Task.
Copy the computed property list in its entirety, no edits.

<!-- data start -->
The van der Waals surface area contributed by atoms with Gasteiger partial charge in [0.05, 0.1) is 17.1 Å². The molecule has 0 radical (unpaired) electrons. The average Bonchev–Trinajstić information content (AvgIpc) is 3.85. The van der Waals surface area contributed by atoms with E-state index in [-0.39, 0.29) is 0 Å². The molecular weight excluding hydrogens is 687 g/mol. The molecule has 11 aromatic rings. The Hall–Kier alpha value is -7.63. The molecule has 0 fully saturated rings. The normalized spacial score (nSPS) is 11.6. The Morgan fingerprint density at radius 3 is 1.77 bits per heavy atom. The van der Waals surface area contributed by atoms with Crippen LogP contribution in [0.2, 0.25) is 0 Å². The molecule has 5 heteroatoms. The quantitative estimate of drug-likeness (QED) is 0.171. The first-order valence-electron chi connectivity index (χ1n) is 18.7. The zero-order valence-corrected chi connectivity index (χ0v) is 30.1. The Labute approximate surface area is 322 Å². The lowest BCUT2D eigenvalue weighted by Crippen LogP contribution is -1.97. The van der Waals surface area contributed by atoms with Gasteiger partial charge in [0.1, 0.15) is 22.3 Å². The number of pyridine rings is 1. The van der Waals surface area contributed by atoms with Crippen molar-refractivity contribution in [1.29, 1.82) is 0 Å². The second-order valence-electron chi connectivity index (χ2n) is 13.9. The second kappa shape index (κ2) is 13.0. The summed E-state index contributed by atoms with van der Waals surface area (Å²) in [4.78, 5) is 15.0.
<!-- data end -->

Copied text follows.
The van der Waals surface area contributed by atoms with Gasteiger partial charge in [0.05, 0.1) is 17.1 Å². The molecule has 0 radical (unpaired) electrons. The average Bonchev–Trinajstić information content (AvgIpc) is 3.85. The van der Waals surface area contributed by atoms with E-state index in [-0.39, 0.29) is 0 Å². The molecular weight excluding hydrogens is 687 g/mol. The molecule has 11 aromatic rings. The Hall–Kier alpha value is -7.63. The molecule has 0 fully saturated rings. The normalized spacial score (nSPS) is 11.6. The Morgan fingerprint density at radius 3 is 1.77 bits per heavy atom. The van der Waals surface area contributed by atoms with Crippen LogP contribution in [0.2, 0.25) is 0 Å². The molecule has 5 heteroatoms. The quantitative estimate of drug-likeness (QED) is 0.171. The first-order valence-electron chi connectivity index (χ1n) is 18.7. The zero-order valence-corrected chi connectivity index (χ0v) is 30.1. The Labute approximate surface area is 322 Å². The lowest BCUT2D eigenvalue weighted by Crippen LogP contribution is -1.97. The van der Waals surface area contributed by atoms with Gasteiger partial charge in [0.1, 0.15) is 22.3 Å². The number of pyridine rings is 1. The van der Waals surface area contributed by atoms with Crippen molar-refractivity contribution in [1.29, 1.82) is 0 Å². The second-order valence-electron chi connectivity index (χ2n) is 13.9. The second kappa shape index (κ2) is 13.0. The summed E-state index contributed by atoms with van der Waals surface area (Å²) in [4.78, 5) is 15.0.